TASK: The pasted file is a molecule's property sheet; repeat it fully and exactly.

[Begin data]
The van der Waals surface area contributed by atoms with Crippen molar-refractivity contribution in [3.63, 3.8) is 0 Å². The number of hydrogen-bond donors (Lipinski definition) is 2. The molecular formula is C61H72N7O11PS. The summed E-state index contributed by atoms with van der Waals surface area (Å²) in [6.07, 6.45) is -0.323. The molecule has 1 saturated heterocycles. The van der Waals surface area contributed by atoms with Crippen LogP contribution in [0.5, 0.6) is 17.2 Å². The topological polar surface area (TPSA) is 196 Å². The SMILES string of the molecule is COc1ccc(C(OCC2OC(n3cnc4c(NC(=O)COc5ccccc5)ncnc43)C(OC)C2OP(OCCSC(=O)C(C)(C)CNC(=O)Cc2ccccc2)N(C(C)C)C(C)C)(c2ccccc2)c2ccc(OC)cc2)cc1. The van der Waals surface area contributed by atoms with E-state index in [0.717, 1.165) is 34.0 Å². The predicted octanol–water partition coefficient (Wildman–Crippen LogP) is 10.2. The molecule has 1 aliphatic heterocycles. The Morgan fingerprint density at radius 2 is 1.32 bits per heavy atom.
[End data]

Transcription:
The van der Waals surface area contributed by atoms with Crippen molar-refractivity contribution in [3.63, 3.8) is 0 Å². The number of hydrogen-bond donors (Lipinski definition) is 2. The molecular formula is C61H72N7O11PS. The summed E-state index contributed by atoms with van der Waals surface area (Å²) in [6.07, 6.45) is -0.323. The molecule has 1 saturated heterocycles. The van der Waals surface area contributed by atoms with Crippen LogP contribution in [0.5, 0.6) is 17.2 Å². The topological polar surface area (TPSA) is 196 Å². The SMILES string of the molecule is COc1ccc(C(OCC2OC(n3cnc4c(NC(=O)COc5ccccc5)ncnc43)C(OC)C2OP(OCCSC(=O)C(C)(C)CNC(=O)Cc2ccccc2)N(C(C)C)C(C)C)(c2ccccc2)c2ccc(OC)cc2)cc1. The van der Waals surface area contributed by atoms with E-state index in [0.717, 1.165) is 34.0 Å². The predicted octanol–water partition coefficient (Wildman–Crippen LogP) is 10.2. The molecule has 1 aliphatic heterocycles. The Morgan fingerprint density at radius 2 is 1.32 bits per heavy atom.